Karingal Vet Hospital

328 Cranbourne Road, Frankston, VIC, 3199

P: (03) 9789 3444

Email us

Karingal Vet Call Directions
Book an Appointment

Dog Arthritis

Posted on: Jun 26 2017

dog arthritis, pet care, melbourne vet

Dog Arthritis

Just like humans, dogs can get arthritis. Literally the inflammation of a joint, arthritis occurs when the cartilage between two bones wears away, putting the joint under excess pressure and causing inflammation, swelling and pain. At Karingal Vet, we recommend a multi-modal approach to arthritis treatment, including weight loss and exercise regimes, supplements and medications.


Signs of Dog Arthritis

Unlike humans, dogs can’t simply tell you they have arthritis. We have to be able to spot in their behaviour the symptoms for joint pain and inflammation. Often dog owners interpret these simply as the signs of old age, but they needn’t be. If you notice these signs in your canine companion, they may have arthritis:


  • A reluctance to move around, walk, play or climb stairs
  • Trouble climbing or jumping onto lounges and beds
  • Limping or lameness
  • Slowness or lagging when walking
  • Pain or stiffness in getting up, especially after sleep
  • Pain or stiffness when settling down, perhaps accompanied by a groan
  • Yelping or aggression when touched
  • Increased grumpiness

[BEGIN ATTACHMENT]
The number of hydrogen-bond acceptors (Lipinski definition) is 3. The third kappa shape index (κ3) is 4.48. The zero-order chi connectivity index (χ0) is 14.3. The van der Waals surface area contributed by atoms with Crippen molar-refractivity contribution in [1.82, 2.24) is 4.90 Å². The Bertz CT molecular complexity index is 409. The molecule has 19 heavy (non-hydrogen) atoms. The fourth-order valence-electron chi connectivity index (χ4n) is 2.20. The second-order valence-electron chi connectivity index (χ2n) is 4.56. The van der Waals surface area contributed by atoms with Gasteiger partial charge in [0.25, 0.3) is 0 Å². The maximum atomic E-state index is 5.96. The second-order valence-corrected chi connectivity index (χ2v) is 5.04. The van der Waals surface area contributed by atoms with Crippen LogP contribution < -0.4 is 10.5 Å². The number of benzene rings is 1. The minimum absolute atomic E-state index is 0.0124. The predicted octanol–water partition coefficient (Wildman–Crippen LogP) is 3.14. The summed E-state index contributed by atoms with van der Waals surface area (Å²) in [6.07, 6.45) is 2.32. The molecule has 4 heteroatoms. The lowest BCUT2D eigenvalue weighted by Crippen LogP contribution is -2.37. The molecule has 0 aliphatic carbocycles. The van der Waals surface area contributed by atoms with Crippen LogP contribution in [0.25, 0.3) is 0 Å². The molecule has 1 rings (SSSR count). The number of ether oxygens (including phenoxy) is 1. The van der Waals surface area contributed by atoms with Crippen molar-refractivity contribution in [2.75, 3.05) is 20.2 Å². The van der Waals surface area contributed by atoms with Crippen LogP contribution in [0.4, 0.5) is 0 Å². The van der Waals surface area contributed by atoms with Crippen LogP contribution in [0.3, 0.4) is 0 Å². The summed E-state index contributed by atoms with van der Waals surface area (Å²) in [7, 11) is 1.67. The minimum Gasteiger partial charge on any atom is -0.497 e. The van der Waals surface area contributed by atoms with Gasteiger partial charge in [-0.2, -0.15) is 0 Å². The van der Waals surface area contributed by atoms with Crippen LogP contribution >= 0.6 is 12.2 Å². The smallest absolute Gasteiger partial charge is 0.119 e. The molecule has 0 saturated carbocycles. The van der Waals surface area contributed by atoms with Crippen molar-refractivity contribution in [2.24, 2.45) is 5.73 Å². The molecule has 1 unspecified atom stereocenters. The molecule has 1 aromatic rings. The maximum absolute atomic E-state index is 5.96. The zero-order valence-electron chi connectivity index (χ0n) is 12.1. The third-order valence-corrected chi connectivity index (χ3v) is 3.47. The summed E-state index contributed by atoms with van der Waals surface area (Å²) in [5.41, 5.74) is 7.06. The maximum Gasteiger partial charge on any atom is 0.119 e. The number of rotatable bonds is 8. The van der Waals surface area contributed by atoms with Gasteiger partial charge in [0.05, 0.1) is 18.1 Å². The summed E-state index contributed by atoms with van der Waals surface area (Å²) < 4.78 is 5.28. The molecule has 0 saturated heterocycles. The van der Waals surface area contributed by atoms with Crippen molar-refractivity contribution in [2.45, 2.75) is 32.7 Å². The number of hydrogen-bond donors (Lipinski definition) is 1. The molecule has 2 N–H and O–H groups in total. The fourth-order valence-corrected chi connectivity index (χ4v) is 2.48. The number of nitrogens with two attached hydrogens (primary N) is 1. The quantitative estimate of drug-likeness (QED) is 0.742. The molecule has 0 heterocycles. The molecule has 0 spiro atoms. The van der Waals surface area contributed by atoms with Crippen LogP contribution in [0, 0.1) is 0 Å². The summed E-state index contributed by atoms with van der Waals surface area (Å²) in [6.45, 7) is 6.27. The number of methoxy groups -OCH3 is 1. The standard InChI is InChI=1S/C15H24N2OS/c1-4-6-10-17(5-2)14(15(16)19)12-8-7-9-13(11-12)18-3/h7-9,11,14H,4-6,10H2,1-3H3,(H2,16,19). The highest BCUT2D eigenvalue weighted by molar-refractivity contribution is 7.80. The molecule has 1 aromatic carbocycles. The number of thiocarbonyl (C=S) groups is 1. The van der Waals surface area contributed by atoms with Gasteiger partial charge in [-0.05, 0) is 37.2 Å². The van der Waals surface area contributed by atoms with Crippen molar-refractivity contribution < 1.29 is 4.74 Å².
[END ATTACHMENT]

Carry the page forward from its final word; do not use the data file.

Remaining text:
• Licking of affected joints


Owners most commonly become aware of their pet’s arthritis when they notice a change in their dog’s gait. When you bring your pet in for a physical exam, this is one of the things we observe. Stiffness and soreness of the joints can make your furry friend walk less freely than before. Their walk may be more staggered, slower and less comfortable than when they were younger.


What we check for

When you bring your pet in we observe how they walk. We also check:

  • Response to joint palpation (assessing the swelling, inflammation, mobility and tenderness of the joints through touch)
  • Crepitus (feeling and listening for crackling and grating)
  • Muscular atrophy (the loss of strength in a muscle or muscle group)


Dog Arthritis Care

At home

There are a number of things you can do for your pet at home to take the pressure off of their joints. Massaging your pet when patting them is a fine way of stimulating blood flow and easing muscle tension. Be sure to read your dog’s behaviour to make sure that they are finding it helpful.

Pets may also find warm compresses such as a heat bag soothing, but be careful not to make them too hot or leave them on for too long.

arthritis, dog, pug, warm dog, dog bedding


Soft bedding

Make sure your dog has access to soft bedding away from the cold or damp. Have a few blankets or cushions on the ground in a non-draughty area. Keeping the bedding low to the ground makes it more convenient for the dog. The fewer obstacles there are between the dog and the bed, for example stairs or jumps, make it easier for your pet to nestle in for a nap and get up again afterwards.


Carpets and soft furnishings

Carpets and soft furnishings take pressure off of dog’s joints. Put down a rug over hard, concreted areas and make sure to provide soft, warm areas for your pet to relax. Slippery areas can also be difficult for an arthritic dog, so provide rugs or mats over these.


If there are stairs or jumps the dog has to make, perhaps to go outside, think about installing a ramp. Ramps reduce the pressure stairs put on your pet’s joints.


Help your dog when they get in and out of your car, or up and down stairs or on and off the lounge. Jumps can place a lot of pressure on joints and for dogs with arthritis, this can mean pain.

Weight Management